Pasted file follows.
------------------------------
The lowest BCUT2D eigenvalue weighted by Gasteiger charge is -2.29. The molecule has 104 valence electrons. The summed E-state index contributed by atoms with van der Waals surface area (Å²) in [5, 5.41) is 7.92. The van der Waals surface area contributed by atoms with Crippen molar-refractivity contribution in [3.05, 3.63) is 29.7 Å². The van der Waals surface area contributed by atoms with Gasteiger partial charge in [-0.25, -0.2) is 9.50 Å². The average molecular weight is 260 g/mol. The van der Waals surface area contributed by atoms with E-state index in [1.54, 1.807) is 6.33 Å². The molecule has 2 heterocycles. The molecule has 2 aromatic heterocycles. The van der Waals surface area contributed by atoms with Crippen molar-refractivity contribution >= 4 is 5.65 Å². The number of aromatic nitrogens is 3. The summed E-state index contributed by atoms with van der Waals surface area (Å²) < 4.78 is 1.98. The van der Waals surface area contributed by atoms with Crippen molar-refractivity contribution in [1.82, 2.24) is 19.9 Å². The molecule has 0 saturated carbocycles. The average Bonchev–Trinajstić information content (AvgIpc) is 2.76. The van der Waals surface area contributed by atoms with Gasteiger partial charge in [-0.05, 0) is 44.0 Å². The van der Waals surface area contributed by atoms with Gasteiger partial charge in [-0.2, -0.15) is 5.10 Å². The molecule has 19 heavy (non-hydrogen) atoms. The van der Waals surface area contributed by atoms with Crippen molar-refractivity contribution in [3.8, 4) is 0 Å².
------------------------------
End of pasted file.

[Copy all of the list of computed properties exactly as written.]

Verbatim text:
The lowest BCUT2D eigenvalue weighted by Gasteiger charge is -2.29. The molecule has 104 valence electrons. The summed E-state index contributed by atoms with van der Waals surface area (Å²) in [5, 5.41) is 7.92. The van der Waals surface area contributed by atoms with Crippen molar-refractivity contribution in [3.05, 3.63) is 29.7 Å². The van der Waals surface area contributed by atoms with Gasteiger partial charge in [-0.25, -0.2) is 9.50 Å². The average molecular weight is 260 g/mol. The van der Waals surface area contributed by atoms with E-state index in [1.54, 1.807) is 6.33 Å². The molecule has 2 heterocycles. The molecule has 2 aromatic heterocycles. The van der Waals surface area contributed by atoms with Crippen molar-refractivity contribution >= 4 is 5.65 Å². The number of aromatic nitrogens is 3. The summed E-state index contributed by atoms with van der Waals surface area (Å²) < 4.78 is 1.98. The van der Waals surface area contributed by atoms with Crippen molar-refractivity contribution in [1.82, 2.24) is 19.9 Å². The molecule has 0 saturated carbocycles. The average Bonchev–Trinajstić information content (AvgIpc) is 2.76. The van der Waals surface area contributed by atoms with Gasteiger partial charge in [-0.05, 0) is 44.0 Å². The van der Waals surface area contributed by atoms with Gasteiger partial charge in [-0.2, -0.15) is 5.10 Å². The molecule has 19 heavy (non-hydrogen) atoms. The van der Waals surface area contributed by atoms with Crippen molar-refractivity contribution in [3.8, 4) is 0 Å².